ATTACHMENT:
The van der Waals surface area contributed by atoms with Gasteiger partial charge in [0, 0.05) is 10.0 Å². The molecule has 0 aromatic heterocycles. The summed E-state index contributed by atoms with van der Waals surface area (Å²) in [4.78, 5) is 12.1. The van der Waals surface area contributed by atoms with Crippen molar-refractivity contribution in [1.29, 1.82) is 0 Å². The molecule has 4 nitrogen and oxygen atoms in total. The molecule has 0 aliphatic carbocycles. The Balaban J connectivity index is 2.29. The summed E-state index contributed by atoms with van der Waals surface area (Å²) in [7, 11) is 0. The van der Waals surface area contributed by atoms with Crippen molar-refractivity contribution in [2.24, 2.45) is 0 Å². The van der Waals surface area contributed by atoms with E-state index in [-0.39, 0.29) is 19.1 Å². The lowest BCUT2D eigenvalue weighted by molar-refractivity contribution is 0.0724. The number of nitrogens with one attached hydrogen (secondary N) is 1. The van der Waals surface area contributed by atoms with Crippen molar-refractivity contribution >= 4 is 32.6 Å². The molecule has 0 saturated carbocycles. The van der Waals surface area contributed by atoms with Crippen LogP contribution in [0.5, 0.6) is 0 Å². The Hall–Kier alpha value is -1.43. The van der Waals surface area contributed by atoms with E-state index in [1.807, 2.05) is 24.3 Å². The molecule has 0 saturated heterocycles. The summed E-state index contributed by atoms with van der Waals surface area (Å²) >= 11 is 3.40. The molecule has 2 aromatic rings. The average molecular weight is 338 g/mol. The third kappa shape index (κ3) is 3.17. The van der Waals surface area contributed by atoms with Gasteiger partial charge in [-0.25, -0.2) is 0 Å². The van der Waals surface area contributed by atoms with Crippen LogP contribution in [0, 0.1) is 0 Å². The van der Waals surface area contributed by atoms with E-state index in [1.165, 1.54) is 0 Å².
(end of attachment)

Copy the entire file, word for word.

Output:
The van der Waals surface area contributed by atoms with Gasteiger partial charge in [0, 0.05) is 10.0 Å². The molecule has 0 aromatic heterocycles. The summed E-state index contributed by atoms with van der Waals surface area (Å²) in [4.78, 5) is 12.1. The van der Waals surface area contributed by atoms with Crippen molar-refractivity contribution in [1.29, 1.82) is 0 Å². The molecule has 4 nitrogen and oxygen atoms in total. The molecule has 0 aliphatic carbocycles. The Balaban J connectivity index is 2.29. The summed E-state index contributed by atoms with van der Waals surface area (Å²) in [7, 11) is 0. The van der Waals surface area contributed by atoms with Crippen molar-refractivity contribution in [2.24, 2.45) is 0 Å². The van der Waals surface area contributed by atoms with E-state index in [-0.39, 0.29) is 19.1 Å². The lowest BCUT2D eigenvalue weighted by molar-refractivity contribution is 0.0724. The number of nitrogens with one attached hydrogen (secondary N) is 1. The van der Waals surface area contributed by atoms with Crippen molar-refractivity contribution >= 4 is 32.6 Å². The molecule has 0 saturated carbocycles. The van der Waals surface area contributed by atoms with Crippen LogP contribution in [0.5, 0.6) is 0 Å². The Hall–Kier alpha value is -1.43. The van der Waals surface area contributed by atoms with E-state index in [1.807, 2.05) is 24.3 Å². The molecule has 0 saturated heterocycles. The summed E-state index contributed by atoms with van der Waals surface area (Å²) >= 11 is 3.40. The molecule has 2 aromatic rings. The average molecular weight is 338 g/mol. The third kappa shape index (κ3) is 3.17. The van der Waals surface area contributed by atoms with Gasteiger partial charge in [-0.25, -0.2) is 0 Å². The van der Waals surface area contributed by atoms with Crippen LogP contribution in [0, 0.1) is 0 Å². The van der Waals surface area contributed by atoms with E-state index in [1.165, 1.54) is 0 Å².